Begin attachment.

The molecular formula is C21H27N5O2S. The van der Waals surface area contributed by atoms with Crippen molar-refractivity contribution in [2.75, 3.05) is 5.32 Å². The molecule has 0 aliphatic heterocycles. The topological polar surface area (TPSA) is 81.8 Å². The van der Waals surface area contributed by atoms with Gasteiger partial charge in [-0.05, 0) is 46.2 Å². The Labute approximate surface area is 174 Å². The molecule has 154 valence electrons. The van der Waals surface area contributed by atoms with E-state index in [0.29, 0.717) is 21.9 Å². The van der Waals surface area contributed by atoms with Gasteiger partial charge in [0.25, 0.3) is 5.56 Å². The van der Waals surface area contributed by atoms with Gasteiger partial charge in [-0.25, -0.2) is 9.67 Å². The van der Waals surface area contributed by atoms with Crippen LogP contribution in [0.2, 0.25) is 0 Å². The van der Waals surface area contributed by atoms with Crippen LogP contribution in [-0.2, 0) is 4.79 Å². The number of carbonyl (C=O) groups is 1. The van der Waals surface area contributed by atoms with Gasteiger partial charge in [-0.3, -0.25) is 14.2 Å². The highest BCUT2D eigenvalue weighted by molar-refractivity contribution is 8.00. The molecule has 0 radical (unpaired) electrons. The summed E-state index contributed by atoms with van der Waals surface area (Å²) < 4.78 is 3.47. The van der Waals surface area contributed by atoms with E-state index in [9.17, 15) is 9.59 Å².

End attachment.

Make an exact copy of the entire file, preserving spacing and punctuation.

The molecular formula is C21H27N5O2S. The van der Waals surface area contributed by atoms with Crippen molar-refractivity contribution in [2.75, 3.05) is 5.32 Å². The molecule has 0 aliphatic heterocycles. The topological polar surface area (TPSA) is 81.8 Å². The van der Waals surface area contributed by atoms with Gasteiger partial charge in [-0.05, 0) is 46.2 Å². The Labute approximate surface area is 174 Å². The molecule has 154 valence electrons. The van der Waals surface area contributed by atoms with E-state index in [0.29, 0.717) is 21.9 Å². The van der Waals surface area contributed by atoms with Gasteiger partial charge in [0.25, 0.3) is 5.56 Å². The van der Waals surface area contributed by atoms with Gasteiger partial charge in [-0.25, -0.2) is 9.67 Å². The van der Waals surface area contributed by atoms with Crippen LogP contribution in [0.2, 0.25) is 0 Å². The van der Waals surface area contributed by atoms with Crippen LogP contribution in [-0.2, 0) is 4.79 Å². The number of carbonyl (C=O) groups is 1. The van der Waals surface area contributed by atoms with Gasteiger partial charge in [-0.3, -0.25) is 14.2 Å². The highest BCUT2D eigenvalue weighted by molar-refractivity contribution is 8.00. The molecule has 0 radical (unpaired) electrons. The summed E-state index contributed by atoms with van der Waals surface area (Å²) < 4.78 is 3.47. The van der Waals surface area contributed by atoms with E-state index in [9.17, 15) is 9.59 Å².